counter surveillance techniques to U.S. law enforcement. However, certain overarching principals
   pertaining to officer safety in an ambush situation have been outlined below.

   (U//LES//NOFORN) In the Field:

      •    Keep the vehicle moving, never stop in the “kill zone”
      •    Always turn into the vehicle in the direction of a Blind Side ambush
      •    Keep your front seat clear to lay down or exit either door if under fire
      •    Consider your vehicle an offensive weapon
      •    When possible, travel in the far left lane
      •    Have one car length between you and the car in front of you while stopped in traffic
      •    Check mirrors for surveillance vehicles (especially SUVs and Vans)
      •    Watch for more than one vehicle traveling in tandem
      •    Alternate daily routine and routes
      •    Appoint a ‘counter-surveillance officer’ as part of a team during operations
      •    Conduct random security checks of law enforcement stations
      •    When there is an overt threat, use ‘overwatch’ techniques on calls, stops, and operations

   (U//LES//NOFORN) In Training and Off-Duty Hours:

      •    Periodically conduct counter-surveillance training
      •    Practice vehicle-based shooting scenarios
      •    Train to respond to multiple ambush scenarios
      •    Develop, implement, and update a security plan for both home and duty hours

   (U) Conclusion

   (U//FOUO) The use of cartel ambush tactics and techniques against San Diego law enforcement is
   currently assessed low. The potential for San Diego and Imperial county law enforcement being
   targeted as a case of mistaken identity as a competing cartel or ‘rip crew’ is assessed as moderate
   based on the recent events in the San Diego region. Considering recent reporting of Mexican DTO and
   San Diego street gang collaboration, law enforcement operating in an undercover or surveillance
   capacity should consider increased surveillance and counter-surveillance training.

   (U) Intelligence Gaps

          (U//LES) It is unknown if any other incidents have occurred involving San Diego law enforcement
          (while performing surveillance or undercover duties) being targeted by criminal organizations
          because of mistaken identity.


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         (U//LES) The extent of the Tijuana Cartel or other Mexican cartels collaborating with San Diego
         region street gangs is currently unknown.

         (U//LES) It is unknown whether Mexican Cartels have been or will in the future provide training
         to San Diego street gangs on subjects such as weapons, ambush tactics, surveillance, and counter
         surveillance.

   (U//FOUO) For comments or questions on this product, or for approval to further disseminate any of
   the information contained in this bulletin, please contact the SD-LECC Gang Team at (858) 495-7298.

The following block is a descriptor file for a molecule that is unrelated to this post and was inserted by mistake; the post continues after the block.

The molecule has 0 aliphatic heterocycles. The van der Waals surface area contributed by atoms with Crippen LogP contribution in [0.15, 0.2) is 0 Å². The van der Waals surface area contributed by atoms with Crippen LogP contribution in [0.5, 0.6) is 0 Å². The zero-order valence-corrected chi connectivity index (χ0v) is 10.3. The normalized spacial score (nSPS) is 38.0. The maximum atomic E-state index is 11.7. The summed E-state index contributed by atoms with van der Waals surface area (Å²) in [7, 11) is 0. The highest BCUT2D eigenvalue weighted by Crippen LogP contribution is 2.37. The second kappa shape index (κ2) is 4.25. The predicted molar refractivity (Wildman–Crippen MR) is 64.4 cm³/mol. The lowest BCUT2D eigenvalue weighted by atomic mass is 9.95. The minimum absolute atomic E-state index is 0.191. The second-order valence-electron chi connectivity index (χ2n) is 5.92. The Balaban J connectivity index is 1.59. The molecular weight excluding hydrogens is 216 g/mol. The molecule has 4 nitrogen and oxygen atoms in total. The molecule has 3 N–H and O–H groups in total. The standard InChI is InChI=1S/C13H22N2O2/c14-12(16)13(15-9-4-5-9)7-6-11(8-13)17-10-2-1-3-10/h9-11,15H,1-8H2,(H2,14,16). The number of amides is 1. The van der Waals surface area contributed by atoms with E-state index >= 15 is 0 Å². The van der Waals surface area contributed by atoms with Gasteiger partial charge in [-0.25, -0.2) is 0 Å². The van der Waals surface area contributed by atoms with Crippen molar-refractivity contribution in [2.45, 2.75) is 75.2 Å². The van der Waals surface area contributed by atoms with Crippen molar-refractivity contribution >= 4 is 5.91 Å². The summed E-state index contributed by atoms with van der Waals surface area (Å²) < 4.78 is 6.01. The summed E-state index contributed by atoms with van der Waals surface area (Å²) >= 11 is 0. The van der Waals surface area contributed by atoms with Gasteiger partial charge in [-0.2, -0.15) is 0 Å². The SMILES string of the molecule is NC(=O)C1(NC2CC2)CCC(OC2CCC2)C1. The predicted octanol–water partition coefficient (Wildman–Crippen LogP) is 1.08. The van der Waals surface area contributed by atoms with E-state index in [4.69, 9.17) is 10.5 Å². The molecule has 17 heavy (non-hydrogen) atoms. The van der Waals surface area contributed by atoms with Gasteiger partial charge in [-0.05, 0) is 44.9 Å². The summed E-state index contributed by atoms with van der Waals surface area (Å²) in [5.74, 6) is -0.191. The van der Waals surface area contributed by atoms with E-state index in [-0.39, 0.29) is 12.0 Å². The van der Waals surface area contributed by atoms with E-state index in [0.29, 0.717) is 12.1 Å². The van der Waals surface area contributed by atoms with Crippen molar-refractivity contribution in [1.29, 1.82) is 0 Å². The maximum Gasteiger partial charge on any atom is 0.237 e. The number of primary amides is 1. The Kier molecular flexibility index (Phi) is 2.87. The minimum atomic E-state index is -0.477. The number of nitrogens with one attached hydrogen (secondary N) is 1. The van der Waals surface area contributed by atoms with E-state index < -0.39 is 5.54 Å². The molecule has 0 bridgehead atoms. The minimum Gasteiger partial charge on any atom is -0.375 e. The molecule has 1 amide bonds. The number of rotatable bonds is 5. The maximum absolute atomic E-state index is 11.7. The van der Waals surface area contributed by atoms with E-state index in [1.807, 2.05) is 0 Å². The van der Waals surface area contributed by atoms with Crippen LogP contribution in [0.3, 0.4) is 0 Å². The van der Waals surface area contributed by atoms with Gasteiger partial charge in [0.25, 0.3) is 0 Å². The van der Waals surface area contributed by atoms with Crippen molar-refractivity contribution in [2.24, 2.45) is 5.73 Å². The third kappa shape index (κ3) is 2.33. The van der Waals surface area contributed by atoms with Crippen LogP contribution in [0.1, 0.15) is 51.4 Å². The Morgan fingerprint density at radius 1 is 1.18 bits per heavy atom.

To report suspected terrorism-related incidents or suspicious activity, please contact the San Diego
   Joint Terrorism Task Force (JTTF) at (858) 565-1255.



   1
     (U//LES//NOFORN) San Diego Police Department, Criminal Intelligence Unit, Intelligence Briefing, “Cartel Counter Assault
   Operations-tactics, Officer Safety Information,” 03 August 2010.
   2
     (U//LES//NOFORN) San Diego Police Department, Criminal Intelligence Unit, Intelligence Briefing, “Cartel Counter Assault
   Operations-tactics, Officer Safety Information,” 03 August 2010.
   3
     (U//LES//NOFORN) San Diego Police Department, Criminal Intelligence Unit, Intelligence Briefing, “Cartel Counter Assault
   Operations-tactics, Officer Safety Information,” 03 August 2010.
   4
     (U//LES//NOFORN) San Diego Police Department, Criminal Intelligence Unit, Intelligence Briefing, “Cartel Counter Assault
   Operations-tactics, Officer Safety Information,” 03 August 2010.
   5
     SD-LECC, Articles of Interest in the Mexican Press, “Only 12% of Attacks Against Law Enforcement in Tijuana Resolved,”
   Frontera, 19 April 2009.
   6
     SD-LECC, Articles of Interest in the Mexican Press, “Police Official Killed in Playas de Tijuana,” El Sol de Tijuana, 06 April
   2009.
   7
     SD-LECC, Articles of Interest in the Mexican Press, “Police Officers Confess to Murdering Colleagues,” Frontera, 30 August
   2009.
   8
     (U//LES//NOFORN) San Diego Police Department, Criminal Intelligence Unit, Intelligence Briefing, “Cartel Counter Assault
   Operations-tactics, Officer Safety Information,” 03 August 2010.
   9
     SD-LECC, Articles of Interest in the Mexican Press, “Armed Attacks Claim the Lives of Two Police Officers,” 2009-005.
   10
      SD-LECC, Articles of Interest in the Mexican Press, “Police Officers Confess to Murdering Colleagues,” 30 August 2009
   11
      SD-LECC, Articles of Interest in the Mexican Press, “Tijuana Police Official Killed,” Frontera, 18 December 2009.
   12
      SD-LECC, Articles of Interest in the Mexican Press, “Brazen Attack Provokes Anger and Outrage,” El Mexicano, 25 October
   2009
   13
      SD-LECC, Articles of Interest in the Mexican Press, “Seven Police Officers Murdered in Tijuana,” 29 April 2009.